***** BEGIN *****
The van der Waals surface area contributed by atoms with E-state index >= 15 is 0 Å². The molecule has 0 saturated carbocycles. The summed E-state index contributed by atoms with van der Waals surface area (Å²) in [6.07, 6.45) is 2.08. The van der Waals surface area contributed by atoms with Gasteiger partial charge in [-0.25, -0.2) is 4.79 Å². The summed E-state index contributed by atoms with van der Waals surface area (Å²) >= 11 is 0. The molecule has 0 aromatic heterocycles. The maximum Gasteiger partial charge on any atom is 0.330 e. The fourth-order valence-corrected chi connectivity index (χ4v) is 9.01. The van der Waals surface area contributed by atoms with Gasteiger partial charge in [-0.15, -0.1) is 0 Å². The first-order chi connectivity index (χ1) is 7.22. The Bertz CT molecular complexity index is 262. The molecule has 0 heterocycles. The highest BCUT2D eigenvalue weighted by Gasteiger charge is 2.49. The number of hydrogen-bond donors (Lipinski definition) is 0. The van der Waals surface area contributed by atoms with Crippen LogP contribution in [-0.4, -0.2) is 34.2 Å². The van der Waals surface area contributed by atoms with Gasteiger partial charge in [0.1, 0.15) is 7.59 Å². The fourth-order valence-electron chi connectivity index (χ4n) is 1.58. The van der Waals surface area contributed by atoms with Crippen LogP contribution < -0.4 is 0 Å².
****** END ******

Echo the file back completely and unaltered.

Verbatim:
The van der Waals surface area contributed by atoms with E-state index >= 15 is 0 Å². The molecule has 0 saturated carbocycles. The summed E-state index contributed by atoms with van der Waals surface area (Å²) in [6.07, 6.45) is 2.08. The van der Waals surface area contributed by atoms with Gasteiger partial charge in [-0.25, -0.2) is 4.79 Å². The summed E-state index contributed by atoms with van der Waals surface area (Å²) >= 11 is 0. The molecule has 0 aromatic heterocycles. The maximum Gasteiger partial charge on any atom is 0.330 e. The fourth-order valence-corrected chi connectivity index (χ4v) is 9.01. The van der Waals surface area contributed by atoms with Gasteiger partial charge in [-0.15, -0.1) is 0 Å². The first-order chi connectivity index (χ1) is 7.22. The Bertz CT molecular complexity index is 262. The molecule has 0 heterocycles. The highest BCUT2D eigenvalue weighted by Gasteiger charge is 2.49. The number of hydrogen-bond donors (Lipinski definition) is 0. The van der Waals surface area contributed by atoms with Crippen LogP contribution in [-0.4, -0.2) is 34.2 Å². The van der Waals surface area contributed by atoms with Gasteiger partial charge in [0.1, 0.15) is 7.59 Å². The fourth-order valence-electron chi connectivity index (χ4n) is 1.58. The van der Waals surface area contributed by atoms with Crippen LogP contribution < -0.4 is 0 Å².